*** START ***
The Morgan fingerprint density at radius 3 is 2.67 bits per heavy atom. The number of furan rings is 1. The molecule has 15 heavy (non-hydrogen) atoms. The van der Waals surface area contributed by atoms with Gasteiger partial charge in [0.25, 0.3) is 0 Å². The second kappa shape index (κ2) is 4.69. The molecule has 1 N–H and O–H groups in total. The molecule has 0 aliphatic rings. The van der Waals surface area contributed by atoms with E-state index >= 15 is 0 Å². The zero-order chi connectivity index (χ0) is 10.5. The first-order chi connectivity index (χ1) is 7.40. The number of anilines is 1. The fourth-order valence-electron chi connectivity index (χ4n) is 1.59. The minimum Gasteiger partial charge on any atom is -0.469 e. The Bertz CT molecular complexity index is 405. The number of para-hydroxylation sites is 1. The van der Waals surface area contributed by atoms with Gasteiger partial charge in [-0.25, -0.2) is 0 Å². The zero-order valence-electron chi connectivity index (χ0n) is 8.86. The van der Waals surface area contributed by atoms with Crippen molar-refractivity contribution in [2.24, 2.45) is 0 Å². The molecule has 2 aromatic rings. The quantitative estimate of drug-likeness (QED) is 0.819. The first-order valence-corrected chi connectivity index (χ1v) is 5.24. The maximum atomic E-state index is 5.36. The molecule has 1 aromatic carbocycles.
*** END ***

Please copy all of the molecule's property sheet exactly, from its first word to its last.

The Morgan fingerprint density at radius 3 is 2.67 bits per heavy atom. The number of furan rings is 1. The molecule has 15 heavy (non-hydrogen) atoms. The van der Waals surface area contributed by atoms with Gasteiger partial charge in [0.25, 0.3) is 0 Å². The second kappa shape index (κ2) is 4.69. The molecule has 1 N–H and O–H groups in total. The molecule has 0 aliphatic rings. The van der Waals surface area contributed by atoms with E-state index >= 15 is 0 Å². The zero-order chi connectivity index (χ0) is 10.5. The first-order chi connectivity index (χ1) is 7.40. The number of anilines is 1. The fourth-order valence-electron chi connectivity index (χ4n) is 1.59. The minimum Gasteiger partial charge on any atom is -0.469 e. The Bertz CT molecular complexity index is 405. The number of para-hydroxylation sites is 1. The van der Waals surface area contributed by atoms with Gasteiger partial charge in [-0.25, -0.2) is 0 Å². The zero-order valence-electron chi connectivity index (χ0n) is 8.86. The van der Waals surface area contributed by atoms with Crippen molar-refractivity contribution in [2.24, 2.45) is 0 Å². The molecule has 2 aromatic rings. The quantitative estimate of drug-likeness (QED) is 0.819. The first-order valence-corrected chi connectivity index (χ1v) is 5.24. The maximum atomic E-state index is 5.36. The molecule has 1 aromatic carbocycles.